For many it is blindingly obvious- smaller classes result in greater
achievement. How could it not? Smaller classes must mean better
behaviour and more one-to one support and feedback from the teacher.
Smaller classes must be less draining for the teacher, and therefore
result in lessons with more pace and energy...
Unfortunately that’s not what the evidence says. Hattie synthesizes the
results from 96 studies involving more than half a million students, and
in the end he provides an effect size of 0.21.
Why such a small effect?
Hattie (2009) considers in some depth the reasons why such a seemingly obvious intervention should lead to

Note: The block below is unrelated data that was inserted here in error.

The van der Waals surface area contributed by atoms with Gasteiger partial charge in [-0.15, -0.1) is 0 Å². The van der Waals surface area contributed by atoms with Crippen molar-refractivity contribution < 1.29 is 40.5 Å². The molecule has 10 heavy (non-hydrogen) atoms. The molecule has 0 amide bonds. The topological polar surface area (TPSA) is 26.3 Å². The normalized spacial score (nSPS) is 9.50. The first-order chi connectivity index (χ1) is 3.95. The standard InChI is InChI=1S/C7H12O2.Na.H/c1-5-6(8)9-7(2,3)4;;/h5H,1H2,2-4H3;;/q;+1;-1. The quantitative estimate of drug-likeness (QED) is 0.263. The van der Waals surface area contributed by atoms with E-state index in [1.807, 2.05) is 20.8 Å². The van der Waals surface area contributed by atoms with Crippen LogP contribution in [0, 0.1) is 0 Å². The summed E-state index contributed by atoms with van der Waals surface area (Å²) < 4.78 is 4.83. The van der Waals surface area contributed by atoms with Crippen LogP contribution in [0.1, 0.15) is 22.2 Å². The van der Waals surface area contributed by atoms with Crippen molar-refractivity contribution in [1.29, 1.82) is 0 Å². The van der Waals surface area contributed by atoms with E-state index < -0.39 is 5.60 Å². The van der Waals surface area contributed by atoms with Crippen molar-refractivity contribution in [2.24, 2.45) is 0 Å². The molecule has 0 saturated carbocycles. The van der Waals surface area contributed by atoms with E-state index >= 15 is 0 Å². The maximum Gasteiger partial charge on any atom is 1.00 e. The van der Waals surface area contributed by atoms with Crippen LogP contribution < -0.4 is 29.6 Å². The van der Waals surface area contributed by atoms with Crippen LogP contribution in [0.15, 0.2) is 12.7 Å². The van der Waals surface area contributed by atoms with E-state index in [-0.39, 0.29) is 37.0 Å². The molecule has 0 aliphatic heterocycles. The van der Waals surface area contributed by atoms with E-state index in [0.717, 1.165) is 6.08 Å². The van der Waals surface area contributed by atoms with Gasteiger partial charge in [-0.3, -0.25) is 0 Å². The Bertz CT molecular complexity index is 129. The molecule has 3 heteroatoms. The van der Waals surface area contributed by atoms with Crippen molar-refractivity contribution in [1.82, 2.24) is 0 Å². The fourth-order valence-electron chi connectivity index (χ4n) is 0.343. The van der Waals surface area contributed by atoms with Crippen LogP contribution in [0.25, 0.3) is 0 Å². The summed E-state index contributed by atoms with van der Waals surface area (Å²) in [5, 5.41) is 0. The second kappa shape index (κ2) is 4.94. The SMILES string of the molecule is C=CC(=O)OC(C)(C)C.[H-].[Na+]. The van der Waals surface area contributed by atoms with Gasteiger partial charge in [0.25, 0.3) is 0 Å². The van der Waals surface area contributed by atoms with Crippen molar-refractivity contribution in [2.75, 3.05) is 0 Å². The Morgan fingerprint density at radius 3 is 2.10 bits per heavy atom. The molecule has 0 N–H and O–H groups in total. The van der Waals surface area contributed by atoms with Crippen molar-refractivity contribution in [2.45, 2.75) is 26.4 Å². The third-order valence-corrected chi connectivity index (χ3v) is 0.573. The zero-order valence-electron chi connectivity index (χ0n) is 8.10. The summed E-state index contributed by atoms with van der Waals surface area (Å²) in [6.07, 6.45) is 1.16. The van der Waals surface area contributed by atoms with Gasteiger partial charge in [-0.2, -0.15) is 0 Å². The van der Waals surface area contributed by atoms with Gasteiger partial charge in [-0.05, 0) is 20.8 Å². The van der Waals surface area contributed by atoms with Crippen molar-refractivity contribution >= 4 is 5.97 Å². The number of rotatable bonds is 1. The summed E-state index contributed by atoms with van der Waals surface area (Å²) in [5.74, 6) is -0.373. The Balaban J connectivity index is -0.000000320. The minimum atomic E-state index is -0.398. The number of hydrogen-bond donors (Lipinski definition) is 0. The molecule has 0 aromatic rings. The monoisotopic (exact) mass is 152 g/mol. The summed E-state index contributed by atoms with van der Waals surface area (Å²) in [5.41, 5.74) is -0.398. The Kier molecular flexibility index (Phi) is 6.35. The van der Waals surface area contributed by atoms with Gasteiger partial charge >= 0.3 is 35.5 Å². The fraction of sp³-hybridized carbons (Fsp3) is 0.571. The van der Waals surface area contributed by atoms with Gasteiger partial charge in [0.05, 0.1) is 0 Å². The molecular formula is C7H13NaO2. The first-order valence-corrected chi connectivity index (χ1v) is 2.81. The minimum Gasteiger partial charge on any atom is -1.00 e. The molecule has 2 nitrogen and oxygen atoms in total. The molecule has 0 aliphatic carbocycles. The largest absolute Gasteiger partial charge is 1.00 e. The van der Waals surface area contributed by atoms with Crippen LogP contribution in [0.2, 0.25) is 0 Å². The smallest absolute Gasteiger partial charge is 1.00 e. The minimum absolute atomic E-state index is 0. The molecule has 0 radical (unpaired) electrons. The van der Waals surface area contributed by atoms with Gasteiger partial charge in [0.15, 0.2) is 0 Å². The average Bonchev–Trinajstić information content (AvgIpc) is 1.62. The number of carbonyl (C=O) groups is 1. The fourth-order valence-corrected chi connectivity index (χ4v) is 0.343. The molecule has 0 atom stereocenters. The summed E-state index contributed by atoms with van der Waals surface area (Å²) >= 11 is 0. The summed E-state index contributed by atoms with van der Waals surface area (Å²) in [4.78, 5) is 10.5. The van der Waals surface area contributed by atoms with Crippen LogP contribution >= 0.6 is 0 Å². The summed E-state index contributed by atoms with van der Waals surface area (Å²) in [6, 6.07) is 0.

such a marginal effect. His conclusion is that teaching approaches don’t seem to change in response to
reductions in class size, it’s simply ‘business as usual’ at the chalkface.
Reductions in class size need to be met with a change in practice to embrace additional:
Active involvement in learning activities